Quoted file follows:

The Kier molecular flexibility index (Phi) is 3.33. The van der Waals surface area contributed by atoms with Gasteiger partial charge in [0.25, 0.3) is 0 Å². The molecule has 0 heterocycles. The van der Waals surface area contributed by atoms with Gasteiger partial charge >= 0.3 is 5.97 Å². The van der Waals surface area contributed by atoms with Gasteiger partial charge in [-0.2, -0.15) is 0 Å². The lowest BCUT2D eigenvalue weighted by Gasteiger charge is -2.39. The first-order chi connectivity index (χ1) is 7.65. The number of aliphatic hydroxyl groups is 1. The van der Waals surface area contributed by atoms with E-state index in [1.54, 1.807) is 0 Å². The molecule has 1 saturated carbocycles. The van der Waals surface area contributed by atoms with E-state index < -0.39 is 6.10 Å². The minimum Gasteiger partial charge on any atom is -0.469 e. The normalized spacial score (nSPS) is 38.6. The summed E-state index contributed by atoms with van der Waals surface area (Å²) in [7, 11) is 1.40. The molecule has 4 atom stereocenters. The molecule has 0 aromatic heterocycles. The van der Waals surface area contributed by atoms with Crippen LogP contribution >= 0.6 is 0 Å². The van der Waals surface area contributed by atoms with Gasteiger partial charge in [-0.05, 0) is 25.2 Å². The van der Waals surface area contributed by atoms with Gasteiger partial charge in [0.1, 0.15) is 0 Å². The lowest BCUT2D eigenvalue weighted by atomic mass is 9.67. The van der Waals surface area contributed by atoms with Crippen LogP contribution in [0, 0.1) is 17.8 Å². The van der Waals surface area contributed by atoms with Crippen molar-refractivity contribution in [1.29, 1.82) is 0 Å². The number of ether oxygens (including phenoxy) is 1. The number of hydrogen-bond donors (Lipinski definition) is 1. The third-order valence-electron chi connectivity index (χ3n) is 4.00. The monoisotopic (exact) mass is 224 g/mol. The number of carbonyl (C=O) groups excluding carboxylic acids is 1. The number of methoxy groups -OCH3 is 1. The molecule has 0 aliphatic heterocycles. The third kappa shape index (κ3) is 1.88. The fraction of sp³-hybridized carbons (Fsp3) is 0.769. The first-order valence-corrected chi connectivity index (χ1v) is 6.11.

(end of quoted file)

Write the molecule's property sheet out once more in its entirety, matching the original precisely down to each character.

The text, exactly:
The Kier molecular flexibility index (Phi) is 3.33. The van der Waals surface area contributed by atoms with Gasteiger partial charge in [0.25, 0.3) is 0 Å². The molecule has 0 heterocycles. The van der Waals surface area contributed by atoms with Gasteiger partial charge >= 0.3 is 5.97 Å². The van der Waals surface area contributed by atoms with Gasteiger partial charge in [-0.2, -0.15) is 0 Å². The lowest BCUT2D eigenvalue weighted by Gasteiger charge is -2.39. The first-order chi connectivity index (χ1) is 7.65. The number of aliphatic hydroxyl groups is 1. The van der Waals surface area contributed by atoms with E-state index in [1.54, 1.807) is 0 Å². The molecule has 1 saturated carbocycles. The van der Waals surface area contributed by atoms with E-state index < -0.39 is 6.10 Å². The minimum Gasteiger partial charge on any atom is -0.469 e. The normalized spacial score (nSPS) is 38.6. The summed E-state index contributed by atoms with van der Waals surface area (Å²) in [7, 11) is 1.40. The molecule has 4 atom stereocenters. The molecule has 0 aromatic heterocycles. The van der Waals surface area contributed by atoms with Crippen LogP contribution >= 0.6 is 0 Å². The van der Waals surface area contributed by atoms with Gasteiger partial charge in [-0.05, 0) is 25.2 Å². The van der Waals surface area contributed by atoms with Gasteiger partial charge in [0.1, 0.15) is 0 Å². The lowest BCUT2D eigenvalue weighted by atomic mass is 9.67. The van der Waals surface area contributed by atoms with Crippen LogP contribution in [0, 0.1) is 17.8 Å². The van der Waals surface area contributed by atoms with Crippen molar-refractivity contribution in [1.29, 1.82) is 0 Å². The number of ether oxygens (including phenoxy) is 1. The number of hydrogen-bond donors (Lipinski definition) is 1. The third-order valence-electron chi connectivity index (χ3n) is 4.00. The monoisotopic (exact) mass is 224 g/mol. The number of carbonyl (C=O) groups excluding carboxylic acids is 1. The number of methoxy groups -OCH3 is 1. The molecule has 0 aliphatic heterocycles. The third kappa shape index (κ3) is 1.88. The fraction of sp³-hybridized carbons (Fsp3) is 0.769. The first-order valence-corrected chi connectivity index (χ1v) is 6.11.